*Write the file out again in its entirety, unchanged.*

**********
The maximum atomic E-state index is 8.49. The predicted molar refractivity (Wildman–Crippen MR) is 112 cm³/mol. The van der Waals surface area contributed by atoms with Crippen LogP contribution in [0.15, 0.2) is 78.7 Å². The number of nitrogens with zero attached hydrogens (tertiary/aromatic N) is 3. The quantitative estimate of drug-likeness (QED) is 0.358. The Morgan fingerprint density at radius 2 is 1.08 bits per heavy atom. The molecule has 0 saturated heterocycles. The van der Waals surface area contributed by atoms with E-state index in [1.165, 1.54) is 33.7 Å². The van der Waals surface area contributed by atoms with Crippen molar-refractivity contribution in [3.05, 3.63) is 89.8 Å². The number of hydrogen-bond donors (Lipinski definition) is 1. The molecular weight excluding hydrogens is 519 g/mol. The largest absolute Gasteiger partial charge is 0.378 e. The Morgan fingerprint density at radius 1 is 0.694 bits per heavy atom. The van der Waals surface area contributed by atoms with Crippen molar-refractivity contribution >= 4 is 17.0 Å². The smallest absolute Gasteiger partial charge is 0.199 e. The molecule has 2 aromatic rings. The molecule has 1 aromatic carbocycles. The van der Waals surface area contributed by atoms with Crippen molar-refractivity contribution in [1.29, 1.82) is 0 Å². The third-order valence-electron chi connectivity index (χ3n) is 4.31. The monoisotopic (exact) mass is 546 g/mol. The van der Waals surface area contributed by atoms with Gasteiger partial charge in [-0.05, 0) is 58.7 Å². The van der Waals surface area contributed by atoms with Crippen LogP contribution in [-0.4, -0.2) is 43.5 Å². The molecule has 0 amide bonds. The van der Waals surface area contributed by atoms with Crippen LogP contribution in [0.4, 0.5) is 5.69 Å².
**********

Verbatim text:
The maximum atomic E-state index is 8.49. The predicted molar refractivity (Wildman–Crippen MR) is 112 cm³/mol. The van der Waals surface area contributed by atoms with Crippen LogP contribution in [0.15, 0.2) is 78.7 Å². The number of nitrogens with zero attached hydrogens (tertiary/aromatic N) is 3. The quantitative estimate of drug-likeness (QED) is 0.358. The Morgan fingerprint density at radius 2 is 1.08 bits per heavy atom. The molecule has 0 saturated heterocycles. The van der Waals surface area contributed by atoms with E-state index in [1.165, 1.54) is 33.7 Å². The van der Waals surface area contributed by atoms with Crippen molar-refractivity contribution in [3.05, 3.63) is 89.8 Å². The number of hydrogen-bond donors (Lipinski definition) is 1. The molecular weight excluding hydrogens is 519 g/mol. The largest absolute Gasteiger partial charge is 0.378 e. The Morgan fingerprint density at radius 1 is 0.694 bits per heavy atom. The van der Waals surface area contributed by atoms with Crippen molar-refractivity contribution >= 4 is 17.0 Å². The smallest absolute Gasteiger partial charge is 0.199 e. The molecule has 2 aromatic rings. The molecule has 1 aromatic carbocycles. The van der Waals surface area contributed by atoms with Crippen molar-refractivity contribution in [1.29, 1.82) is 0 Å². The third-order valence-electron chi connectivity index (χ3n) is 4.31. The monoisotopic (exact) mass is 546 g/mol. The van der Waals surface area contributed by atoms with Gasteiger partial charge in [-0.05, 0) is 58.7 Å². The van der Waals surface area contributed by atoms with Crippen LogP contribution in [-0.4, -0.2) is 43.5 Å². The molecule has 0 amide bonds. The van der Waals surface area contributed by atoms with Crippen LogP contribution in [0.4, 0.5) is 5.69 Å².